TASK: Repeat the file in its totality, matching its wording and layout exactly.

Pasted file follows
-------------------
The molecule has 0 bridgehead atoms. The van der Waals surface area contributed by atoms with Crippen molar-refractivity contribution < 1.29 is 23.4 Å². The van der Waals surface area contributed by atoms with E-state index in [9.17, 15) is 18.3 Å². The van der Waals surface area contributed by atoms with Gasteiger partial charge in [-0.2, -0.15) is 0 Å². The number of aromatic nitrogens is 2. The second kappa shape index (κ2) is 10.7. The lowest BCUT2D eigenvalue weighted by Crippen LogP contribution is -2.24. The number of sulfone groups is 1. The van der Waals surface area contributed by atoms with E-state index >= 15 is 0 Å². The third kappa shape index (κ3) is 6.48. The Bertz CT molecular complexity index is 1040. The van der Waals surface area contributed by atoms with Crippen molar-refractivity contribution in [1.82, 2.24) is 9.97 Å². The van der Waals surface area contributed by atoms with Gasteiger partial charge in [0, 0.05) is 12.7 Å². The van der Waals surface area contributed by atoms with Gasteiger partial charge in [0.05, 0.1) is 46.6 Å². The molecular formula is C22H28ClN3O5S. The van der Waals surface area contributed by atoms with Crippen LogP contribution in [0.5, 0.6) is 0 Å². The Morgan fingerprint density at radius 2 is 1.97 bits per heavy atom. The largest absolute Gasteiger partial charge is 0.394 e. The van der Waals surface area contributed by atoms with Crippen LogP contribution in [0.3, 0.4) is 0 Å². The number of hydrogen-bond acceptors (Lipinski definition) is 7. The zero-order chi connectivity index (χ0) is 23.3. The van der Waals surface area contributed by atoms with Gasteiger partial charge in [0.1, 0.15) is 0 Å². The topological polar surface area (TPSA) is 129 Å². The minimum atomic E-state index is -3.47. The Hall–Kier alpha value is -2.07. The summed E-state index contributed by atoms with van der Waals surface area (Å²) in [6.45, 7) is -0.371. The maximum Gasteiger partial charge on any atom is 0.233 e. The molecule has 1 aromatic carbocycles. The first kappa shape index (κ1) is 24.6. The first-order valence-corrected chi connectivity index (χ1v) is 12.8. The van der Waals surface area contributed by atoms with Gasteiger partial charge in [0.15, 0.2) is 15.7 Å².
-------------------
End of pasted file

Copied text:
The molecule has 0 bridgehead atoms. The van der Waals surface area contributed by atoms with Crippen molar-refractivity contribution < 1.29 is 23.4 Å². The van der Waals surface area contributed by atoms with E-state index in [9.17, 15) is 18.3 Å². The van der Waals surface area contributed by atoms with Gasteiger partial charge in [-0.2, -0.15) is 0 Å². The number of aromatic nitrogens is 2. The second kappa shape index (κ2) is 10.7. The lowest BCUT2D eigenvalue weighted by Crippen LogP contribution is -2.24. The number of sulfone groups is 1. The van der Waals surface area contributed by atoms with E-state index >= 15 is 0 Å². The third kappa shape index (κ3) is 6.48. The Bertz CT molecular complexity index is 1040. The van der Waals surface area contributed by atoms with Crippen molar-refractivity contribution in [1.82, 2.24) is 9.97 Å². The van der Waals surface area contributed by atoms with Gasteiger partial charge in [0, 0.05) is 12.7 Å². The van der Waals surface area contributed by atoms with Gasteiger partial charge in [0.05, 0.1) is 46.6 Å². The molecular formula is C22H28ClN3O5S. The van der Waals surface area contributed by atoms with Crippen LogP contribution in [0.5, 0.6) is 0 Å². The Morgan fingerprint density at radius 2 is 1.97 bits per heavy atom. The largest absolute Gasteiger partial charge is 0.394 e. The van der Waals surface area contributed by atoms with Crippen LogP contribution in [0.3, 0.4) is 0 Å². The number of hydrogen-bond acceptors (Lipinski definition) is 7. The zero-order chi connectivity index (χ0) is 23.3. The van der Waals surface area contributed by atoms with Gasteiger partial charge in [0.1, 0.15) is 0 Å². The topological polar surface area (TPSA) is 129 Å². The minimum atomic E-state index is -3.47. The Hall–Kier alpha value is -2.07. The summed E-state index contributed by atoms with van der Waals surface area (Å²) in [6.45, 7) is -0.371. The maximum Gasteiger partial charge on any atom is 0.233 e. The molecule has 1 aromatic carbocycles. The first kappa shape index (κ1) is 24.6. The first-order valence-corrected chi connectivity index (χ1v) is 12.8. The van der Waals surface area contributed by atoms with Gasteiger partial charge in [0.15, 0.2) is 15.7 Å².